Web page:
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Fourth-generation aviator - 5 minutes with Anna Cutter Anna Cutter is a sales and charter coordinator for Cutter Aviation, a fourth-generation pilot supporting her family’s business, along with her brother Will. In this interview, lightly edited for clarity, conducted during AirVenture 2023, she talks about learning to fly in a Piper Archer and about Cutter Aviation.

So, tell me how you got into flying.

Yeah, so I got into flying with my great-granddaddy, so Cutter Aviation has been around since 1928. We’re the longest family-owned FBO business in the world. So I actually started my passion for flying with my granddaddy, Bill Cutter. He had a stagger-wing based in Phoenix, Arizona, and we would fly it to Sedona every Sunday for breakfast, kind of just seeing all the scenery and stuff. It was always so funny because when we would take off from Sky Harbor everyone at the air traffic control would be like, “Bill, can you take a left turn?” because it was bright orange. They loved to see the plane turn.

So, yeah, that's kind of how I started flying. I always liked being with my granddaddy and spending a bunch of time with him and kind of just following his footsteps with that. My dad also flies a bunch of different planes, too, so it's always fun to sit in the cockpit with him and learn from him as well.

My granddaddy, I've been going Oshkosh since I was in sixth grade and he would always be at the Piper booth sitting on one of the chairs, talking to people. So ever,since I started coming here, I would just hang out at the Piper booth all the time.

Once I started my training, we are dealers for Piper, so we'd get Archers. Back in the day, when they were sold out for years on end, we would have a couple in stock that I was able to fly until it sold. So, I kind of would get attached to those planes and then, you know, they sell them right under me.

It was fun learning that way and I would just get an instructor and whenever he was available and I was, I could go up and fly and build time that way. I got my private pilot’s (license) in the Archer LX, and then I'm getting my instrument right now.

So, I'm training in the Archer as well. I'm really passionate about the Archer.

Move on to M-Class from there.

Yeah, exactly. That's the step-up program to the M350 and above.

Back on Cutter. You note the family-owned aspect, and the trend for the past couple of years for FBOs has been to gobble each other up. Do you guys see that as kind of a competitive difference? How many locations do you guys have?

We have nine facilities and six FBOs. At the other facilities we just do maintenance, and we have three charter facilities. We have one in Phoenixand then we have charter in Georgetown, Texas and then Addison, Texas. Those are the main hubs for charter, and I am on the charter side of things as well.

So how do you guys see that in terms of a competitive difference that you guys are still kind of, even though you have a pretty big footprint of being family-owned, still having a family name on there versus, you see more and more investment groups out of New York all of a sudden, create an INC and then go out and gobble up a bunch of locations?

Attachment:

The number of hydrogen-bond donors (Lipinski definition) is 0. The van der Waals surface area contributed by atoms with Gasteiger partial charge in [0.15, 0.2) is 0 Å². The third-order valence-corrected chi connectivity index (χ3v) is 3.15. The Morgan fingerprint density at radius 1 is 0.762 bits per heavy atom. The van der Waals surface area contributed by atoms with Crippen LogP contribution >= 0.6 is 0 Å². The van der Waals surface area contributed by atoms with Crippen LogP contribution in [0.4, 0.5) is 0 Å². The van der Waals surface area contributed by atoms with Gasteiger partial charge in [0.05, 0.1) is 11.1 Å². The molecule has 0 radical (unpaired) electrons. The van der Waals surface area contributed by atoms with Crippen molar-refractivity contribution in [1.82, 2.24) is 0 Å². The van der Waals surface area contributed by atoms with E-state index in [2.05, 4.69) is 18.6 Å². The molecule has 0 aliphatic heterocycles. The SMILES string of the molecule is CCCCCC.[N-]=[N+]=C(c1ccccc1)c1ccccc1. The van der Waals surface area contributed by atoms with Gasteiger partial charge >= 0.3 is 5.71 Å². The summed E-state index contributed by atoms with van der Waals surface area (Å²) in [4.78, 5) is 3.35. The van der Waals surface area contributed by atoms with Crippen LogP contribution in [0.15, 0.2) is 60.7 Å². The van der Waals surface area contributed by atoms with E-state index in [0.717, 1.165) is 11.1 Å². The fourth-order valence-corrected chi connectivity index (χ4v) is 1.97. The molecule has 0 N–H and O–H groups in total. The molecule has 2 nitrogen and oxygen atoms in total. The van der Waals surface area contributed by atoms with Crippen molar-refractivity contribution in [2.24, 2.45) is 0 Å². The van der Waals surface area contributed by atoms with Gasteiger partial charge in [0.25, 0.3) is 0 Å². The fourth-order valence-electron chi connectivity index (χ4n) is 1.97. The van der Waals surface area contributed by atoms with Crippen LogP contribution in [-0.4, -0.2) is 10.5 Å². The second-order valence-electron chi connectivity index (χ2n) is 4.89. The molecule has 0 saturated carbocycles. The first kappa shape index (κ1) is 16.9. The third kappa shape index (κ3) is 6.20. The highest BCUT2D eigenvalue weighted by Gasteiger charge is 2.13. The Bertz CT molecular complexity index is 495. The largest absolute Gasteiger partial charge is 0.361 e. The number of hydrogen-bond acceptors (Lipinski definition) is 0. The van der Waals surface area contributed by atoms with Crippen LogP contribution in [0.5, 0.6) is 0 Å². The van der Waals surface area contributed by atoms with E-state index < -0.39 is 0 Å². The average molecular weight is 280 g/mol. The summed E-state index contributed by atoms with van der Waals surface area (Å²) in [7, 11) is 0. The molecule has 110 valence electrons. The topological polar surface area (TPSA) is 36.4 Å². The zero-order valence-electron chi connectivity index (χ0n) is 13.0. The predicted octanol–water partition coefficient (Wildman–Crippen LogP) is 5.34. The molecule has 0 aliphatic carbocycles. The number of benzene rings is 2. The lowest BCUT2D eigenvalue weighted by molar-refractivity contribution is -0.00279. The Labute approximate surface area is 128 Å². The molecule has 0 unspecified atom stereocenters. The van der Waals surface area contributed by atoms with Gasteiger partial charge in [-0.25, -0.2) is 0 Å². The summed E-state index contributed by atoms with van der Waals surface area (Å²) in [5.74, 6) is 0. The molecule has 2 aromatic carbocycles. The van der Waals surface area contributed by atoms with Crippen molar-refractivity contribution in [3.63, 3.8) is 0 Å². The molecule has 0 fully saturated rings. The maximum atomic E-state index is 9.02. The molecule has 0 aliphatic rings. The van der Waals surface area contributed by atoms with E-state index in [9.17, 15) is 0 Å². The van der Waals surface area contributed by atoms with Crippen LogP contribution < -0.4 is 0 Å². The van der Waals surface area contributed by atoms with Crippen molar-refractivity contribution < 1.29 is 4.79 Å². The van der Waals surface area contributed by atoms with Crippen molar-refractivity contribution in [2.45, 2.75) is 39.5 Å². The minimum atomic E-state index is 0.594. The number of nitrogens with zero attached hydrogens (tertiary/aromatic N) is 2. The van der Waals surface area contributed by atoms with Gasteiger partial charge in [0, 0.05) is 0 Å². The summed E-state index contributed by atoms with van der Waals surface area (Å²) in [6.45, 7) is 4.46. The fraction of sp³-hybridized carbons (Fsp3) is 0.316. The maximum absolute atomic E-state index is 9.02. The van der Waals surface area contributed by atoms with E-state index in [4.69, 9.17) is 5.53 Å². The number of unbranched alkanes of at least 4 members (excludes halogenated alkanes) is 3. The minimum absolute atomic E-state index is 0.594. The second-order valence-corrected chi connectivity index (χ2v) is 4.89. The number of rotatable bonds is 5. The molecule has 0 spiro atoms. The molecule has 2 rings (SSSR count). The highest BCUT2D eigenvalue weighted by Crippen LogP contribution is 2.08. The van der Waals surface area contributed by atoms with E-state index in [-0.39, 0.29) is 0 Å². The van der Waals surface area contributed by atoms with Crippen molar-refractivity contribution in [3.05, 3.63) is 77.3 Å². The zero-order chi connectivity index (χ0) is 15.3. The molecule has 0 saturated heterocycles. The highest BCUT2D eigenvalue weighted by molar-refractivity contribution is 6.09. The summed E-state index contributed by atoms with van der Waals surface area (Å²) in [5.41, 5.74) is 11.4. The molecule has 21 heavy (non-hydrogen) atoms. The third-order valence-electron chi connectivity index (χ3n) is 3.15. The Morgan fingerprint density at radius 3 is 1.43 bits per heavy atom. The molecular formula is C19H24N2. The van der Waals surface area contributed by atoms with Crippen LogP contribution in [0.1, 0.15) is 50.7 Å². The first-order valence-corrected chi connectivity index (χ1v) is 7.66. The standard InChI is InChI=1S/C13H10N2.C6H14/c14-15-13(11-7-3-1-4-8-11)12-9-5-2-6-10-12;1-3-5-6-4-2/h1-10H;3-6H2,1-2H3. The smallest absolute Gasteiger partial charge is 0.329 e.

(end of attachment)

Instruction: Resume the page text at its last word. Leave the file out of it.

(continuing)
Right. It's really cool because you know this year's our 95th year in business. I'm the fourth generation for Cutter Aviation, so we've had this brand. The biggest thing between us and different FBOs is I would say our service and our treating customers like family. We've had the same customers forever and we treat them well, also newcomers that come in, and we give them that family aspect of things, make them feel at home, whatever they need, and support them that way.

But yeah, it's definitely interesting with other companies buying all these FBOs and stuff and we're just in the southwest. (We’re) definitely always looking to grow and buy more FBOs in that area.

In that sense, you guys have grown up right alongside Phoenix. You’re talking about a city that’s just blown up, especially even now - This heat probably doesn’t bother you too bad, does it?

[Laughs.] No, not too bad.

So what's it been like, seeing the market change there in the city and the dynamics in Arizona versus probably when you were involved flying with your granddad versus how things are now?

Right. So it’s definitely blown up. You can't buy a house in Phoenix anymore for a normal amount of money. Everything has skyrocketed, and that's good for us because people are wanting to move there. A lot of people are moving out from California and moving to Arizona and Texas.

So it's nice getting more people there and building it over there.

Okay, I'll go a little bit into the Cessna versus Archer thing here. What's it like learning to fly in the Archer versus the folks out there learning in 152s and 172s?

I personally believe that the Archer LX is the safest training plane on the market. It has all these different aspects. It has autopilot, It has two G1000 screens; it's very comfortable. The LX has leather seats, the wheel pants, so you're kind of traveling in style. It's kind of more of the, I would say, the business class of trainers.

Anything else you want to talk about?

I think just the biggest thing is being fourth generation, it's definitely an interesting curve of, you know, learning from my granddaddy and then also my dad. It's definitely fun, and I'm very fortunate, being in this position of stepping up with them and learning from them.

So it's in your DNA.

Yeah, exactly.

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